***NOTE SPOILERS AHEAD*** This is a solid four-star from me. While there is a lot of good, there are some places where the narrative fell down and I felt cheated or annoyed. We'll get to that. Overall this is a strong young adult romance that beautifully captures the realities of small town southern life. I could practically taste the sweet tea and barbecue. The book is filled with characters that feel real and have distinct voices. The place where the narrative fell flat was in two distinct parts. The first was in the choice of antagonist... or rather antagonists. I get women often take down other women but the trifecta of Michaela's mother, Lissa/Olivia, and Levi's Mother was a bit too much. Two would have been plenty, three was overkill. There's a certain point where the reading becomes very uncomfortable especially if anyone has ever been bullied. I really hope Michaela got some therapy afterward because what happens is the kind of thing that leaves scars. I did appreciate the realism in that none of the bullies got a comeuppance. They win. They get what they want, to make Michaela suffer and drive her from the town. But if you don't like that kind of resolution or moral (aka it's okay to run away from your problems) then that can stick in your craw. The other place the narrative fell was the ending, the epilogue felt rushed and it didn't make logical sense. Yes it leads to a hopeful ending, but there might be a better way to do that. I also didn't like the fact that Michaela changed herself and lost a lot of what made her a joy to read. She gave in to the slut shaming and perpetuated the myth that good girls don't wear clothing that shows skin. I was disappointed with the end. Not enough to knock it down another star, but enough that I couldn't give it five. There is good. Real good here. I liked many of the side characters, Evie, Chloe, Ethan all of them were interesting and it was refreshing to have a love story, especially a YA love story, utterly devoid of a love triangle. The language was beautiful and the way the scene is painted is lovely. Ultimately I enjoyed the book and would recommend it. --- The author provided me with an ARC. Opinions expressed are my own.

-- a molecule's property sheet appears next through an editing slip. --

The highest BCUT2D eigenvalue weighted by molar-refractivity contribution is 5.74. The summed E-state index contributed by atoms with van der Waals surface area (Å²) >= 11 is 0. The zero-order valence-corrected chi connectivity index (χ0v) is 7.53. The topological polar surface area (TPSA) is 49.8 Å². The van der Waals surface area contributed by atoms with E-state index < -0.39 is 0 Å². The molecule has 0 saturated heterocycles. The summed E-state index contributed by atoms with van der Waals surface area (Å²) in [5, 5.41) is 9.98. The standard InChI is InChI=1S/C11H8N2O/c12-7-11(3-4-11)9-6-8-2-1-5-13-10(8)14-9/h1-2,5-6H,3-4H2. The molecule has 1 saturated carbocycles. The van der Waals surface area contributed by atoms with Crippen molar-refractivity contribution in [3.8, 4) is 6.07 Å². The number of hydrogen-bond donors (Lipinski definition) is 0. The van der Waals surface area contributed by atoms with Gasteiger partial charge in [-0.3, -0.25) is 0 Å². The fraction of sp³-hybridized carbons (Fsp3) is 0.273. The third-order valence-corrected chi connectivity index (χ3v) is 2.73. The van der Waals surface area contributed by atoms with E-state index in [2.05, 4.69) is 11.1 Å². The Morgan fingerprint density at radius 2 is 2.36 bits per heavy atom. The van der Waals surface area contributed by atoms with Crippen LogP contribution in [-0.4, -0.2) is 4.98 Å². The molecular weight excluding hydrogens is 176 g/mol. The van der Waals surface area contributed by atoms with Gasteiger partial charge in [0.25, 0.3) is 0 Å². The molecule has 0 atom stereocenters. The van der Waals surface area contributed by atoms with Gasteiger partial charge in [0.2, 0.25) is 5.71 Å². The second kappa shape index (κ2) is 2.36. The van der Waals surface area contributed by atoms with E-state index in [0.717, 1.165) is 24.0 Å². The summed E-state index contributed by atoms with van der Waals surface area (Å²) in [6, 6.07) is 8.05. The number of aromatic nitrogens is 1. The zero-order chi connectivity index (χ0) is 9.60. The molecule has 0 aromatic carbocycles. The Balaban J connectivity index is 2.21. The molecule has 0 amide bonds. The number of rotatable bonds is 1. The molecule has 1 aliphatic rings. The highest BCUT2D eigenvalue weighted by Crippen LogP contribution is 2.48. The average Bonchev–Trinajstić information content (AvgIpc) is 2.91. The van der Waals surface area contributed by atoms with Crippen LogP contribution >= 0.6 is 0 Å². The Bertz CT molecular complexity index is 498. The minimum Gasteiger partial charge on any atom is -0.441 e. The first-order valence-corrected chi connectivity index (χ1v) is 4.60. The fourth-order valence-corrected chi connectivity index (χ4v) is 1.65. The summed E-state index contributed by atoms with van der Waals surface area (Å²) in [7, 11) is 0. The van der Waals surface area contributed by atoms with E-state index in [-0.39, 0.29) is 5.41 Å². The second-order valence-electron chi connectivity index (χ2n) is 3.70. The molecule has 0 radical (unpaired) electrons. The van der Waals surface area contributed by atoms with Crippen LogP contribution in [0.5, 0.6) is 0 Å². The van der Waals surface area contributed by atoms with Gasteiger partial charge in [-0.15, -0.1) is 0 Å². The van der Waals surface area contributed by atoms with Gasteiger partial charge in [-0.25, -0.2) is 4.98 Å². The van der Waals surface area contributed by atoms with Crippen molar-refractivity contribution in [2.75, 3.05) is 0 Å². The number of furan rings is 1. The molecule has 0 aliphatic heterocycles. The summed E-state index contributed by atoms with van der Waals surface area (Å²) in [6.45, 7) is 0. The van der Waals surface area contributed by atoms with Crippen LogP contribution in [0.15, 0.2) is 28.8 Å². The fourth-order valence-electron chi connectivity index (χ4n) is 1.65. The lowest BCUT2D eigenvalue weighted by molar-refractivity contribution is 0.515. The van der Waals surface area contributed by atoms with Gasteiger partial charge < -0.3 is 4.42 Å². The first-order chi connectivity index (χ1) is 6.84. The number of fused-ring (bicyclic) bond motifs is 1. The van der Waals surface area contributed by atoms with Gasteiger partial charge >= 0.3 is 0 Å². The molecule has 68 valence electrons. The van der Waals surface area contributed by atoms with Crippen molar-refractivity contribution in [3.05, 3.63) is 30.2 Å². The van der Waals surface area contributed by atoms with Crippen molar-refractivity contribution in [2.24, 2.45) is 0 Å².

After the death of her stepfather, Michaela Reilly’s family picks up and moves from the bustling city of Miami to a tiny speck of a town in the middle of nowhere Georgia. Starting over is always hard, but when you’re stuck with an emotionally wrecked mother who won’t even look at you and the responsibility of practically raising your younger brother and sister, it’s even more difficult.